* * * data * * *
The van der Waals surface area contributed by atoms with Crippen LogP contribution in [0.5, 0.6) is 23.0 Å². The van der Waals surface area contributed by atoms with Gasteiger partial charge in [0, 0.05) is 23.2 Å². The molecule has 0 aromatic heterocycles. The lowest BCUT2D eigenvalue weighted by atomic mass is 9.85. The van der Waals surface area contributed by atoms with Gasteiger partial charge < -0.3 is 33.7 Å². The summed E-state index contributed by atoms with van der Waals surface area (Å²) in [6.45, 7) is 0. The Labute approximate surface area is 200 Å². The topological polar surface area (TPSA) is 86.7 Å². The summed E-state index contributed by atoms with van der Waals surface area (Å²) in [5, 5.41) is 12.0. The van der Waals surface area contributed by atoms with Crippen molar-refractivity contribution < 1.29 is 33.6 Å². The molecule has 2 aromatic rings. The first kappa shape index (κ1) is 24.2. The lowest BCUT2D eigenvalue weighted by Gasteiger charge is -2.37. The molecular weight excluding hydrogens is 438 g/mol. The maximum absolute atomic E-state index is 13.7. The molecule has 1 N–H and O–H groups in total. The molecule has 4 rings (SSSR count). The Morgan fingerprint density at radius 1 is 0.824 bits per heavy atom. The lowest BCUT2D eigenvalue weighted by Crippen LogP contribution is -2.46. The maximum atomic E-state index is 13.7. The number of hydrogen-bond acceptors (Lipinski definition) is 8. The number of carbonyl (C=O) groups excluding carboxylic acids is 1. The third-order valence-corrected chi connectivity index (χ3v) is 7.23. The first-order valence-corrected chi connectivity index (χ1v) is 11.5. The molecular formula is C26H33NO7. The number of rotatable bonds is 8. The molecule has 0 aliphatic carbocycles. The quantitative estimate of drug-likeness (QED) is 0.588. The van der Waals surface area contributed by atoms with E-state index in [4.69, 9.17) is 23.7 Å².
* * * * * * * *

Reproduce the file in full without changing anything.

The van der Waals surface area contributed by atoms with Crippen LogP contribution in [0.5, 0.6) is 23.0 Å². The van der Waals surface area contributed by atoms with Gasteiger partial charge in [0, 0.05) is 23.2 Å². The molecule has 0 aromatic heterocycles. The lowest BCUT2D eigenvalue weighted by atomic mass is 9.85. The van der Waals surface area contributed by atoms with Gasteiger partial charge < -0.3 is 33.7 Å². The summed E-state index contributed by atoms with van der Waals surface area (Å²) in [6.45, 7) is 0. The Labute approximate surface area is 200 Å². The topological polar surface area (TPSA) is 86.7 Å². The summed E-state index contributed by atoms with van der Waals surface area (Å²) in [5, 5.41) is 12.0. The van der Waals surface area contributed by atoms with Crippen molar-refractivity contribution < 1.29 is 33.6 Å². The molecule has 2 aromatic rings. The first kappa shape index (κ1) is 24.2. The lowest BCUT2D eigenvalue weighted by Gasteiger charge is -2.37. The molecular weight excluding hydrogens is 438 g/mol. The maximum absolute atomic E-state index is 13.7. The molecule has 1 N–H and O–H groups in total. The molecule has 4 rings (SSSR count). The Morgan fingerprint density at radius 1 is 0.824 bits per heavy atom. The lowest BCUT2D eigenvalue weighted by Crippen LogP contribution is -2.46. The maximum atomic E-state index is 13.7. The number of hydrogen-bond acceptors (Lipinski definition) is 8. The number of carbonyl (C=O) groups excluding carboxylic acids is 1. The third-order valence-corrected chi connectivity index (χ3v) is 7.23. The first-order valence-corrected chi connectivity index (χ1v) is 11.5. The molecular formula is C26H33NO7. The number of rotatable bonds is 8. The molecule has 0 aliphatic carbocycles. The quantitative estimate of drug-likeness (QED) is 0.588. The van der Waals surface area contributed by atoms with E-state index in [4.69, 9.17) is 23.7 Å².